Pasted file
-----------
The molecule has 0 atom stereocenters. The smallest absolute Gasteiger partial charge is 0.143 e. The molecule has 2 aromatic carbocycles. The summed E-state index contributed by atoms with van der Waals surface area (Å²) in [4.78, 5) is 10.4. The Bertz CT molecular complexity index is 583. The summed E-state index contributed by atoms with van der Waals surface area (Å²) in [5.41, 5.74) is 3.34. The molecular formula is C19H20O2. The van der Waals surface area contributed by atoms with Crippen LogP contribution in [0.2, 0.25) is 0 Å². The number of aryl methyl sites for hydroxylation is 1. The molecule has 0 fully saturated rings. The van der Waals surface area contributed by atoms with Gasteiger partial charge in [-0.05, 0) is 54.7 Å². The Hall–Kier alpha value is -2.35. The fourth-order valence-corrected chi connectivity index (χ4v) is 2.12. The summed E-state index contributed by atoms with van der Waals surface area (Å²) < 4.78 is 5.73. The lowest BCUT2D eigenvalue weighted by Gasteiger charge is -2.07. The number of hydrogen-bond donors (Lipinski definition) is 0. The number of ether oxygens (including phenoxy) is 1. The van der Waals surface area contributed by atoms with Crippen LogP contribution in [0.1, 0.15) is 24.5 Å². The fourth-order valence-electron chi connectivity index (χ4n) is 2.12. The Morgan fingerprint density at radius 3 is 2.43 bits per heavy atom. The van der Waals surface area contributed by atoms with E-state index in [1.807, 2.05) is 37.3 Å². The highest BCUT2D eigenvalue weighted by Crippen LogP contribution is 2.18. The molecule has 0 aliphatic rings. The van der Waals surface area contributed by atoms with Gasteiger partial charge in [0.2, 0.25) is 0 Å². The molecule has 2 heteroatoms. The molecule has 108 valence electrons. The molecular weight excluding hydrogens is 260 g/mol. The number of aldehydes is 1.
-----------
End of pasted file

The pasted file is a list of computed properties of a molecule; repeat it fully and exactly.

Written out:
The molecule has 0 atom stereocenters. The smallest absolute Gasteiger partial charge is 0.143 e. The molecule has 2 aromatic carbocycles. The summed E-state index contributed by atoms with van der Waals surface area (Å²) in [4.78, 5) is 10.4. The Bertz CT molecular complexity index is 583. The summed E-state index contributed by atoms with van der Waals surface area (Å²) in [5.41, 5.74) is 3.34. The molecular formula is C19H20O2. The van der Waals surface area contributed by atoms with Crippen LogP contribution in [0.2, 0.25) is 0 Å². The number of aryl methyl sites for hydroxylation is 1. The molecule has 0 fully saturated rings. The van der Waals surface area contributed by atoms with Gasteiger partial charge in [-0.05, 0) is 54.7 Å². The Hall–Kier alpha value is -2.35. The fourth-order valence-corrected chi connectivity index (χ4v) is 2.12. The summed E-state index contributed by atoms with van der Waals surface area (Å²) < 4.78 is 5.73. The lowest BCUT2D eigenvalue weighted by Gasteiger charge is -2.07. The number of hydrogen-bond donors (Lipinski definition) is 0. The number of ether oxygens (including phenoxy) is 1. The van der Waals surface area contributed by atoms with Crippen LogP contribution in [0.1, 0.15) is 24.5 Å². The fourth-order valence-electron chi connectivity index (χ4n) is 2.12. The Morgan fingerprint density at radius 3 is 2.43 bits per heavy atom. The van der Waals surface area contributed by atoms with E-state index in [1.807, 2.05) is 37.3 Å². The highest BCUT2D eigenvalue weighted by Crippen LogP contribution is 2.18. The molecule has 0 aliphatic rings. The van der Waals surface area contributed by atoms with Gasteiger partial charge in [0.2, 0.25) is 0 Å². The molecule has 2 heteroatoms. The molecule has 108 valence electrons. The molecular weight excluding hydrogens is 260 g/mol. The number of aldehydes is 1.